My first Triathlon...

Last Sunday was finally THE DAY, I would compete in my very first triathlon. This has been a dream of mine for a while now. 
I will do a post on how I went from just running to multi-sport soon to continue my how-I-got-into-running-posts. Here are part 1 and part 2 of that series.
I was so exited about race day that I already thought the Saturday the weekend before that it was the day of the event. Pretty silly but I guess it helped getting my nerves out of the way. I couldn't sleep and was quite nervous and worried the whole day so when I realised on Sunday morning it was all false alarm and the race wasn't until the following weekend, I was very relieved.

This past Sunday started at 4:00 am for me but this time I had gotten some sleep and I was all calm and exited to go. I had all my kit packed the night before and just had to eat, put on my tri-suit and drive to the lake. Registration opened at 5:45 but we didn't get there until 6 am. I registered, racked my bike in the transition area and set up my space:  helmet, cycling gloves, shoes, food (gels, water and sports drinks just in case) and a few different shirts in case I needed to wear something over my tri-suit when coming out of the water. As this was my first triathlon, I didn't have a clue whether I would be cold in my wet clothing after the swim.

nervous much?

After setting up I had plenty of time to put on my wetsuit and make my way to the start. All participants got a short race brief and then it was time to go. I like the way the swim was organised. The men younger than 40 went in first, 10 minutes later the 40+ veteran men and then all women at 7:25. The swim is still the part that worries me most and I have heard horror stories of people swimming over other people and it all being a big mess. So with swimming being my weakest discipline and me being afraid to be pushed under I decided to start at the back of the pack. I also had not been in a lake for about 2 weeks so I was a little worried I would have wet suit issues again. 

getting in the lake

So anyways, once the veterans had taken off for their race, the ladies could get in the water to get acclimatised. I wanted to go in as soon as possible as I had problems adjusting to the cold of the water against my face in previous lake swims. It kind off takes my breath away and makes swimming that much harder. To my surprise the water was a lot warmer than at my previous lake swims and I felt comfortable very quickly. At this point I finally relaxed, forgot about all my anxieties and looked forward to the race. 
The swim was so much better than I thought. It took me 20 minutes to swim the 750 m course and I didn't come out of the lake last. That was one of my goals for the day. 

the women's swim pack
approaching the end of the swim
the hardest part is done

The first transition took me just under 5 minutes. Try to get out of a wetsuit in a hurry, then dry yourself as much as you can and get on some socks and shoes....sounds easy but man, it's hard work.

Next onto the bike part, 20 km road cycle. The first thing that happened was that my chain had come off while my bike was racked in transition but a nice marshal guy popped it back on for me while I was getting ready for the cycling. I then took a wrong turn on the course but thankfully realised it after just 100 m or so and then my chain came off again on the course. I managed to get it fixed and finished the cycle after 52 minutes.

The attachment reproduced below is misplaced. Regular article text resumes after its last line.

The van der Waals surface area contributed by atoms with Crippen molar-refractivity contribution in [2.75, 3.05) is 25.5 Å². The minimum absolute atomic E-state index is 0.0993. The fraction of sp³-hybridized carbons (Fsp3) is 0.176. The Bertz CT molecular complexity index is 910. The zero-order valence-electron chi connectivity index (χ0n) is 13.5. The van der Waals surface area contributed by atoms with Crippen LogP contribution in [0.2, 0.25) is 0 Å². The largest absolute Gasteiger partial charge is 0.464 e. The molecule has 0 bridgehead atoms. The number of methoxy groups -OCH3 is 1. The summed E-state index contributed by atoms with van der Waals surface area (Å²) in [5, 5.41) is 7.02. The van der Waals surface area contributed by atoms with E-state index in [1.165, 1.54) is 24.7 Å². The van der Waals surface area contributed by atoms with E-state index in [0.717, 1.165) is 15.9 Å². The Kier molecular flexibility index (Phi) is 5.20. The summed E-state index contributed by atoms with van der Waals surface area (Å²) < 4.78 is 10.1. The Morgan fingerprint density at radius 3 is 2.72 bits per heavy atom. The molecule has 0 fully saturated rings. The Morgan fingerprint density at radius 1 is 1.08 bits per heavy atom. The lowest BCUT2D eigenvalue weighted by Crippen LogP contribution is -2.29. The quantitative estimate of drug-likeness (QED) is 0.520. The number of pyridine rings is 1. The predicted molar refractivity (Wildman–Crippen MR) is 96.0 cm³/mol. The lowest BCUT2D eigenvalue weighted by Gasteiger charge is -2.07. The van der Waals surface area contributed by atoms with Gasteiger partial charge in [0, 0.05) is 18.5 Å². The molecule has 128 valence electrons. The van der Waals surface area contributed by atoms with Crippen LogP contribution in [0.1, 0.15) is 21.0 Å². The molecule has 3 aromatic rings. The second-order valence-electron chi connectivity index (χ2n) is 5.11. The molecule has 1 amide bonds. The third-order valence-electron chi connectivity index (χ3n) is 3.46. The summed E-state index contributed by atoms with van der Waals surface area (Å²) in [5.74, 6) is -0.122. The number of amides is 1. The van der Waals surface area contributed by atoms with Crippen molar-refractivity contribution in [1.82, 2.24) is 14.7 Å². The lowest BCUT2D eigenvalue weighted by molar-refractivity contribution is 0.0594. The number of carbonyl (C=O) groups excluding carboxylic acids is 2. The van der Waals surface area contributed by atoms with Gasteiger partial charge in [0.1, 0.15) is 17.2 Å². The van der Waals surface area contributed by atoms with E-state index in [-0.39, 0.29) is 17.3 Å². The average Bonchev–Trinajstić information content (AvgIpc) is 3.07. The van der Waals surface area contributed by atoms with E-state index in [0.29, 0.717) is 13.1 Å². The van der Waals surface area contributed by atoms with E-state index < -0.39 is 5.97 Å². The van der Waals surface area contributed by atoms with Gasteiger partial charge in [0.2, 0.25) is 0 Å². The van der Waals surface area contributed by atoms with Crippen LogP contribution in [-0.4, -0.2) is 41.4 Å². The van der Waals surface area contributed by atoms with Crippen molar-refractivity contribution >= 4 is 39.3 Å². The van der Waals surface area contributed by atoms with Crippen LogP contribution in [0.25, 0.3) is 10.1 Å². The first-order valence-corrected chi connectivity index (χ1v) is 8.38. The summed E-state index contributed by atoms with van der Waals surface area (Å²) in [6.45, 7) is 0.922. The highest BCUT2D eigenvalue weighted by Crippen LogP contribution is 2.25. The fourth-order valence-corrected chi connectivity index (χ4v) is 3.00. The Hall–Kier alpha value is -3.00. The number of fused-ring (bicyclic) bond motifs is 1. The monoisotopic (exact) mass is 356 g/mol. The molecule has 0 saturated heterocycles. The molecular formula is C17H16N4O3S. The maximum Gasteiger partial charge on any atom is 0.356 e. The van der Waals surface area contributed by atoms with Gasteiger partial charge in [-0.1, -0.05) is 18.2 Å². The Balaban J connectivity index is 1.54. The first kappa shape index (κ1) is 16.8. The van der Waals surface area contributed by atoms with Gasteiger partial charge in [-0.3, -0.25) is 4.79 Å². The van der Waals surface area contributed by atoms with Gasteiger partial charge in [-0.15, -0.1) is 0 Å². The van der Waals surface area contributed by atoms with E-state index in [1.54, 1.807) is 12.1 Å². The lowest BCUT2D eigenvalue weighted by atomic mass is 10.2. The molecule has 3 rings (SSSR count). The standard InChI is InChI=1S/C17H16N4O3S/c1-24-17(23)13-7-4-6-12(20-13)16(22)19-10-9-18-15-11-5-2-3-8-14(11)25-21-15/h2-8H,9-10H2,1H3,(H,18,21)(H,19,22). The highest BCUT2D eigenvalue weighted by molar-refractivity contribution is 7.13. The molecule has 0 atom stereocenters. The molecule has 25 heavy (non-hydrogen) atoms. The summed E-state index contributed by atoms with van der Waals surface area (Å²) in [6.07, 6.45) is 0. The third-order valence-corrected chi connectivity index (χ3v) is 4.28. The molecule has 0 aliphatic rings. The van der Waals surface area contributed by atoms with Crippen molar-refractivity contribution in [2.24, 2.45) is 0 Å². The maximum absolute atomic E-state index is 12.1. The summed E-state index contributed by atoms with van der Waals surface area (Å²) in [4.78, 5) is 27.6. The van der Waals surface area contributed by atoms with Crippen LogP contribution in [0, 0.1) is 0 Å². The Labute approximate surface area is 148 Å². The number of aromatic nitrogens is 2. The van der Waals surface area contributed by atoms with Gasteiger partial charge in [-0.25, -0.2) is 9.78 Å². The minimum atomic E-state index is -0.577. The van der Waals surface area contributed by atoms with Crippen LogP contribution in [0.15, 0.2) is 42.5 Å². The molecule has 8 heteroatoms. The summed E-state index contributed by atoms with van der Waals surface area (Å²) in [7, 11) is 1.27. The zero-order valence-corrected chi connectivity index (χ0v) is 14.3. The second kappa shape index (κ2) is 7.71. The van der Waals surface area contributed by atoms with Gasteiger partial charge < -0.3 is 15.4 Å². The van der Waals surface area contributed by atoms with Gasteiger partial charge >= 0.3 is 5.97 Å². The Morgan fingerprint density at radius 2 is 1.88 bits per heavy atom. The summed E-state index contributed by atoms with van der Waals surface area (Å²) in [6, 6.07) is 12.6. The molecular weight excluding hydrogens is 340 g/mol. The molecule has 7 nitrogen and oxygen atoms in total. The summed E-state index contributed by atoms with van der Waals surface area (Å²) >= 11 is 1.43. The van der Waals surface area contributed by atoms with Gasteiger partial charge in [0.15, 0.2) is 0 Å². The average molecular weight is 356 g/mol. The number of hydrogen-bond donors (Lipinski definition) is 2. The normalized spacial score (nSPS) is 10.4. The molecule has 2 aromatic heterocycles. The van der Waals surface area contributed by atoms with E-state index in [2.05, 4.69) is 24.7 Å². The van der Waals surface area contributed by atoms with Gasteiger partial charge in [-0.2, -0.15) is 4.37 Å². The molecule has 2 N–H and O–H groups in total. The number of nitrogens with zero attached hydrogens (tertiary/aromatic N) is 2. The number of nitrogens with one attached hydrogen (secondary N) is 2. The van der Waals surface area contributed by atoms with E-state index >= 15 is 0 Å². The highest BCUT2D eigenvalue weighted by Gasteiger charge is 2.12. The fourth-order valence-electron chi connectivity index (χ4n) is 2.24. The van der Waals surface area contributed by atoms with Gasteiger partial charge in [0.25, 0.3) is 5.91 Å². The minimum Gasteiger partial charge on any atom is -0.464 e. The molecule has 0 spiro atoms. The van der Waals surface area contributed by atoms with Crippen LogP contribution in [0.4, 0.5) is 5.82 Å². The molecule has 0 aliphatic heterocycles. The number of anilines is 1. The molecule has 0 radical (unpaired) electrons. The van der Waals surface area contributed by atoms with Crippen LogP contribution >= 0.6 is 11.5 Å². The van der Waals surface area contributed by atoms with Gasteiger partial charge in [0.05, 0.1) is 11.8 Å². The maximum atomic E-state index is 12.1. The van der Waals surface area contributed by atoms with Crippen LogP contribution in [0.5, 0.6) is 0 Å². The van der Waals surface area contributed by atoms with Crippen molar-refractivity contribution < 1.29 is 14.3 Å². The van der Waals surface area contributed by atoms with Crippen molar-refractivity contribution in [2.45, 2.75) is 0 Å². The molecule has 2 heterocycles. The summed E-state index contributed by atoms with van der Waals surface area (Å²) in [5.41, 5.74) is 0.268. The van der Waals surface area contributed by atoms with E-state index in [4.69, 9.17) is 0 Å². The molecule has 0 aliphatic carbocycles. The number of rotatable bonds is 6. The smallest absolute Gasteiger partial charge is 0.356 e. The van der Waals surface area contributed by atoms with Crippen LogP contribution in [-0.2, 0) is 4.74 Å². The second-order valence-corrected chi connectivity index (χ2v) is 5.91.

My second transition was super fast, just about 1 minute 40. I only had to rack my bike, take off my helmet and cycling jacket (I can't believe I wore a cycling jacket....what a newbie I am....it's like dragging a parachute behind) I'm currently not cycling with clip in shoes so I was already wearing my running shoes on the bike and didn't need to change them.
I took a sip of sports drink and off I went on the 5 km run. 

The run was a trail run, which I think I had read before but must have tried to ignore as a fact. It was a very wobbly run on the first kilometre. The uneven ground and my legs having just cycled 20 km as hard as I could, didn't really help but eventually I got into it and finished the run in 28 minutes.

My total time was 1:45:30 which was about 15 minutes faster that I expected. I was aiming for a sub 2 hour finish but that good??? Who would have thought. Needless to say, I am hooked now and can't wait to do it all over again. I think I lost my last fears of lake swimming that day. I could even imagine going in just a bathing suit now if the water is warm enough. Of course looking at the wonderful?!? English summer we are having here, I won't have to prove that any time soon.

I must say, the race was very well organised. Everyone I met on the day, organisers, helpers and athletes, were super friendly and encouraging. I wasn't the only newbie there which was nice. And there was no difference being made between the elite and the first timers.
The only bummer was, that there were no medals for the finishers. Just a T-shirt :-( I love my medals.
But then I can't find my medal from my first 5 km race either. So no firstie medals in my collection.

Do you collect your race medals? Do you do triathlon, running or think about giving any of it a go? If you do, go for it. You will never regret it! EVER!

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